Dominic Cummings was questioned about the language being used in autumn last year as the UK moved towards a second lockdown. Mr Cummings admitted the Prime Minister said he would rather see “bodies pile high” than put the country into a third lockdown as the UK shut down for the second time. SNP MP Carol Monaghan asked if Mr Cummings heard the remarks, to which he answered: “I heard that in the PM’s study.” Wednesday has been, arguably, the most damaging day of Mr Johnson’s tenure as Prime Minister as he faced a barrage of damning accusations alongside his ministers and other officials within his government. Here are seven of Mr Cummings’ best quotes.
Speaking about Matt Hancock, Mr Cummings said the health secretary’s performance fell “far, far disastrously below the standards which the country has a right to expect”.
Mr Cummings said: “I said repeatedly from February and March ‘If we don’t fire Mr Hancock and we don’t get the testing in someone else’s hands, we are going to kill people and it will be a catastrophe.
“The British system is not set up to deal with a Secretary of State who repeatedly lies in meetings.”
He added: “I think the Secretary of State for Health should have been fired for at least 15, 20 things, including lying to everybody on multiple occasions in meeting after meeting in the Cabinet room and publicly.
“Hancock wanted to be able to go on TV and say ‘look at means my 100k target’. I was criminal behaviour which caused serious harm.
“[The Prime Minister] came close to removing him in April, but fundamentally wouldn’t do it.”
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Mr Cummings said: “It’s just completely crackers that someone like me should have been in there, just the same as it’s crackers that Boris Johnson was in there, and that the choice at the last election was Jeremy Corbyn.
“There are so many thousands of wonderful people in this country who could provide better leadership than either of those two.
“If you took anybody at random from the top one percent of people in this country who are competent, then they would have behaved differently to the Prime Minister.”
On the Prime Minister’s underestimation of the pandemic, he said: “In February, the Prime Minister regarded this as just a scare story, he described it as the new swine flu.
“He said ‘I’m going to get Chris Whitty to inject me with it live on television, to show the public there’s nothing to be frightened of.”
Mr Cummings told the committee: “Part of the building was arguing about whether we were going to bomb Iraq, part was arguing about whether we were going to quarantine or not, and the Prime Minister’s girlfriend was going crackers about something completely trivial.
“That morning, The Times had run a story about the PM, his girlfriend and their dog, and she was angry and we had to deal with that.
“[The Prime Minister’s] girlfriend is desperate to get rid of me and all my team.
“My resignation was definitely connected to the fact that the Prime Minister’s girlfriend was trying to change a whole bunch of different appointments in Number 10 and appoint her friends to particular jobs.
“In particular, she was trying to overturn the outcome of an official process about hiring a particular job in a way which was not only completely unethical but which was also clearly illegal.”
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Speaking about care homes during the Covid crisis, Mr Cummings said: “Many people who should have been tested were not tested, and they went back to care homes and then infected people, and then it spread like wildfire inside the care homes.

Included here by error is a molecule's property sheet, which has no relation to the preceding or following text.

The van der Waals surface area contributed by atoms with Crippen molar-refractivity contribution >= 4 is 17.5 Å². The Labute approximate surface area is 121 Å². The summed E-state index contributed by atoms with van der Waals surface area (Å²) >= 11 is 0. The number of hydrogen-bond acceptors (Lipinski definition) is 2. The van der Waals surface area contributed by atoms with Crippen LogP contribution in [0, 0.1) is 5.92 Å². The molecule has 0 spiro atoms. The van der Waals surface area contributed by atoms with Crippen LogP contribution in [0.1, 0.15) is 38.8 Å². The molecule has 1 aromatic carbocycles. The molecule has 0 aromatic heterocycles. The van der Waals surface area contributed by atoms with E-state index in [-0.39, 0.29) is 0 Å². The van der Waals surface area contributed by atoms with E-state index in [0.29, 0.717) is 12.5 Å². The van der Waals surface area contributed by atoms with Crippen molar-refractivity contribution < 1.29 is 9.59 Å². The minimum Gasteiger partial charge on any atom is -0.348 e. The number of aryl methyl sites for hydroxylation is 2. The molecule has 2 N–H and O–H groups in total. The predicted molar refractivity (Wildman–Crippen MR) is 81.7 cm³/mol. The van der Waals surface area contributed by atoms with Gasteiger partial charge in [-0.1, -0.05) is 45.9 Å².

“The Government rhetoric was ‘we put a shield around people in care homes’. Blah blah blah, it was complete nonsense.
“That was complete nonsense. Quite the opposite of putting a shield around them, we sent people with Covid back to care homes.”
The UK’s approach to borders
Mr Cummings said: “Fundamentally, there was no proper border policy because the Prime Minister never wanted a proper border policy.
“Repeatedly in meeting after meeting, I and others said all we have to do is download the Singapore or Taiwan documents in English and impose them here.
“At that point [after April] he was back to, ‘lockdown was all a terrible mistake, I should’ve been the mayor of Jaws, we should never have done lockdown one, the travel industry will all be destroyed if we bring in a serious border policy.”
Mr Cummings was damning when it comes to testing, saying Mr Hancock acted in an “incredibly stupid” way.
He added: “We had half the Government with me in Number 10 calling around frantically saying do not do what Hancock says, build the thing properly for the medium term.
“And we had Hancock calling them all saying down tools on this, do this, hold tests back so I can hit my target.
“In my opinion he [Hancock] should’ve been fired for that thing along, and that itself meant the whole of April was hugely disrupted by different parts of Whitehall fundamentally trying to operate in different ways completely because Hancock wanted to be able to go on TV and say ‘look at me and my 100k target’.”
Dominic Cummings’ trip to Barnard Castle
On his own breaking of lockdown rules, Mr Cummings said: “The whole thing was a complete disaster and the truth is – and then it undermined public confidence in the whole thing – the truth is, if I just went the Prime Minister said on a Monday ‘we can’t hold this line, we’re going to have to explain things’, if I just basically sent my family back out of London and said and said here’s the truth to the public, I think people would have understood the situation.
“It was a terrible misjudgment not to do that. So I take… the Prime Minister got that wrong, I got that wrong.
“That whole episode was definitely a major disaster for the Government and for the Covid policy.”